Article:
"Cherries," a short poem with many different meanings, is written by Lucien Stryk whom is known for his own poetry and translations of Japanese poetry. Stryk's poetry shows diverse topics, politics, and themes about humanity very frequently in his poems (Stryk 427). "Cherries," follows this pattern as it seems to talk and show an idea about how people act around the world. "Cherries" also brings into light some social problems through the mentality of the speaker.
"Cherries" can symbolize to me the course of life, the ending and the beginning. In the poem Stryk finds ways to express many different themes through his usage of the word cherries. Since cherries are red, they can represent the passion, the anger, the desire, and the danger. "One by one I lift them to my mouth, slowly break their skin," this line refers to choosing only the best and rejecting anything else (Stryk, line 9). That theme is representative of the greed many people in the world face. Needing to have the absolute best is never a true necessity, however it seems that in the world people often think it is. There are a lot of different thoughts that confirm what Stryk is trying to say about cherries. The word on title, "Cherries," is not necessarily a static image.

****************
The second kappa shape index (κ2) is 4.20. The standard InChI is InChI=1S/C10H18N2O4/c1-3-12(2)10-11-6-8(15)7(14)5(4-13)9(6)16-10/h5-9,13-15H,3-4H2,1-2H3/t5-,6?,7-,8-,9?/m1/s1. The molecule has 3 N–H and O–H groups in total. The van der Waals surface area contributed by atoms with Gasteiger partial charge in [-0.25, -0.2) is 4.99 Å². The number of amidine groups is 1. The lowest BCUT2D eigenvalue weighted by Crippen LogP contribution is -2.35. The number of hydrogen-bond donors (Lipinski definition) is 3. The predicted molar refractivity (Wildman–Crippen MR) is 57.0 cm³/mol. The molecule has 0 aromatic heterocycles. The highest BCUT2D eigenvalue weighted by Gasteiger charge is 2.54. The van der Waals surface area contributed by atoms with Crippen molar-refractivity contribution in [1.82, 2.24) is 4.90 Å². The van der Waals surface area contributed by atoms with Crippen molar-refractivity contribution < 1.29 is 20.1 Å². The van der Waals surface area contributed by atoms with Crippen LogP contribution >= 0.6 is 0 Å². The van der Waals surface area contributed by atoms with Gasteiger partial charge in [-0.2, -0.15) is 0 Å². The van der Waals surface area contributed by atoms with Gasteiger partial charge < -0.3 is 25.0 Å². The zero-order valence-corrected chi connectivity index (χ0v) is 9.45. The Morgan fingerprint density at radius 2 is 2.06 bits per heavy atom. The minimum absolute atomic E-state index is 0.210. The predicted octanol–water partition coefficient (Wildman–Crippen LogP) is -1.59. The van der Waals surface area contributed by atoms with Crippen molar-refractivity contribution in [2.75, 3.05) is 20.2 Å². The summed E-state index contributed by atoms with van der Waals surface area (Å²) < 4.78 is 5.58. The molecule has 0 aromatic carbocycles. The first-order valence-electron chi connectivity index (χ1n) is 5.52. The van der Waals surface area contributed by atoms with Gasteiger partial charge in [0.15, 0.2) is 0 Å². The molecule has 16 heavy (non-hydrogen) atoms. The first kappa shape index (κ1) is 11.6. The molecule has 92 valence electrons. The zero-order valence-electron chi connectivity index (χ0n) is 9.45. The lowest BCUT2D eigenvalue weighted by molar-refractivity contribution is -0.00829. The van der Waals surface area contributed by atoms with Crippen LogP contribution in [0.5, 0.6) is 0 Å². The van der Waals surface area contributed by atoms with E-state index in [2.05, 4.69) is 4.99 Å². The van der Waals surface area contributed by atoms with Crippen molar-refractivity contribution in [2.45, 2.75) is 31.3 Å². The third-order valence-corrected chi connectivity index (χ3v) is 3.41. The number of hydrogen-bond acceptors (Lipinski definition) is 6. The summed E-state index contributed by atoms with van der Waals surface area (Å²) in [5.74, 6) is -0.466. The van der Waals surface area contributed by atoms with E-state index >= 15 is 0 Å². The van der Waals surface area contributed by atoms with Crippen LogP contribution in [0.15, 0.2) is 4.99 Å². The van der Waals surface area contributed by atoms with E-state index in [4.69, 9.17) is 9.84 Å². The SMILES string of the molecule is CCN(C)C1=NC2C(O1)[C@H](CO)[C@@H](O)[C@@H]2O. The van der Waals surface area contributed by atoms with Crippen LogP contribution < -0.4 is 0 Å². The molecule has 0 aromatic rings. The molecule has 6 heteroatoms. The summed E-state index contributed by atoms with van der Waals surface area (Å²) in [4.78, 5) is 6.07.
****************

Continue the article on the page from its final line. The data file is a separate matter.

The speaker is very strong and delivers emotion with his words. Greed is the biggest feeling he expresses. Despite being aware of the suffering of others, he cannot share with them his bag of cherries. He says he has more than enough, but his hunger for more is an addiction. His gluttony to the plight of others is the result of his greed. His actions provide a destructive nature that has an effect in all levels of society. His action shows how cheap he can find his happiness, at the expense of others (Stryk, line 1-2). Stating that his happiness must last forever, (Stryk, line 19), Stryk ensures that the actions of the speaker's own selfish greed will be permanent.